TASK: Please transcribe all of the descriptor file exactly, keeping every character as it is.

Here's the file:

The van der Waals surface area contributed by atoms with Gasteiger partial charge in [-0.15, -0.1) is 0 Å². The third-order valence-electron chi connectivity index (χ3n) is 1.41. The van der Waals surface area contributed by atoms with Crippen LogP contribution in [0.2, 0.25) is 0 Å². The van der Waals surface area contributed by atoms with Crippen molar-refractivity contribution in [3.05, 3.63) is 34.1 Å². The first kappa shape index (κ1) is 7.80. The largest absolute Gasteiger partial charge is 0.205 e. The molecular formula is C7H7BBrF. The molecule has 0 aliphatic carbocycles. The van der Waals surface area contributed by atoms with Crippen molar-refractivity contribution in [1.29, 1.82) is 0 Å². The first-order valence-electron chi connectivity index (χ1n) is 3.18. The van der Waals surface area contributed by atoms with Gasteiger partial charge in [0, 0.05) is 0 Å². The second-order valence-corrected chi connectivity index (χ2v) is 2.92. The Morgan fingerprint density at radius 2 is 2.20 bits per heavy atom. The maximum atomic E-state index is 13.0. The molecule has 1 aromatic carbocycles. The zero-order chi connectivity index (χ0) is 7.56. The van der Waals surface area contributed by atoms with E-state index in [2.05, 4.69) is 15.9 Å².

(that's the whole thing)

The van der Waals surface area contributed by atoms with Gasteiger partial charge in [-0.15, -0.1) is 0 Å². The third-order valence-electron chi connectivity index (χ3n) is 1.41. The van der Waals surface area contributed by atoms with Crippen LogP contribution in [0.2, 0.25) is 0 Å². The van der Waals surface area contributed by atoms with Crippen molar-refractivity contribution in [3.05, 3.63) is 34.1 Å². The first kappa shape index (κ1) is 7.80. The largest absolute Gasteiger partial charge is 0.205 e. The molecular formula is C7H7BBrF. The molecule has 0 aliphatic carbocycles. The van der Waals surface area contributed by atoms with Crippen molar-refractivity contribution in [1.29, 1.82) is 0 Å². The first-order valence-electron chi connectivity index (χ1n) is 3.18. The van der Waals surface area contributed by atoms with Gasteiger partial charge in [0, 0.05) is 0 Å². The second-order valence-corrected chi connectivity index (χ2v) is 2.92. The Morgan fingerprint density at radius 2 is 2.20 bits per heavy atom. The maximum atomic E-state index is 13.0. The molecule has 1 aromatic carbocycles. The zero-order chi connectivity index (χ0) is 7.56. The van der Waals surface area contributed by atoms with E-state index in [2.05, 4.69) is 15.9 Å².